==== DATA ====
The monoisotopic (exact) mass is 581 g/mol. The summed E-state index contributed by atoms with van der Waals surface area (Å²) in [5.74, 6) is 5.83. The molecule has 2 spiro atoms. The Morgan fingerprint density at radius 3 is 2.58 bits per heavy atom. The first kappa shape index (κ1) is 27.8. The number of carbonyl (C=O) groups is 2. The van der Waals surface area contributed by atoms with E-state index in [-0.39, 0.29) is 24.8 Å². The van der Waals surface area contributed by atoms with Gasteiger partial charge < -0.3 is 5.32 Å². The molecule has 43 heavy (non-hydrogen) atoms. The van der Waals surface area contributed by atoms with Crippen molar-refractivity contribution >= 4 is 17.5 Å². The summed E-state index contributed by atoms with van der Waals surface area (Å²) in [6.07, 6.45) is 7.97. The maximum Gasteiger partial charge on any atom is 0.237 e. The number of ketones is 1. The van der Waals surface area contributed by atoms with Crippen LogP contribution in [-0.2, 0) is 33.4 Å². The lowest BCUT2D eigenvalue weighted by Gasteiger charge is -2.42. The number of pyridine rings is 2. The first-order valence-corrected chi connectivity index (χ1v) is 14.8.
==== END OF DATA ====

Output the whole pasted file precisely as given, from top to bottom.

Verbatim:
The monoisotopic (exact) mass is 581 g/mol. The summed E-state index contributed by atoms with van der Waals surface area (Å²) in [5.74, 6) is 5.83. The molecule has 2 spiro atoms. The Morgan fingerprint density at radius 3 is 2.58 bits per heavy atom. The first kappa shape index (κ1) is 27.8. The number of carbonyl (C=O) groups is 2. The van der Waals surface area contributed by atoms with E-state index in [-0.39, 0.29) is 24.8 Å². The van der Waals surface area contributed by atoms with Gasteiger partial charge < -0.3 is 5.32 Å². The molecule has 43 heavy (non-hydrogen) atoms. The van der Waals surface area contributed by atoms with Crippen molar-refractivity contribution >= 4 is 17.5 Å². The summed E-state index contributed by atoms with van der Waals surface area (Å²) in [6.07, 6.45) is 7.97. The maximum Gasteiger partial charge on any atom is 0.237 e. The number of ketones is 1. The van der Waals surface area contributed by atoms with Crippen LogP contribution in [-0.2, 0) is 33.4 Å². The lowest BCUT2D eigenvalue weighted by Gasteiger charge is -2.42. The number of pyridine rings is 2. The first-order valence-corrected chi connectivity index (χ1v) is 14.8.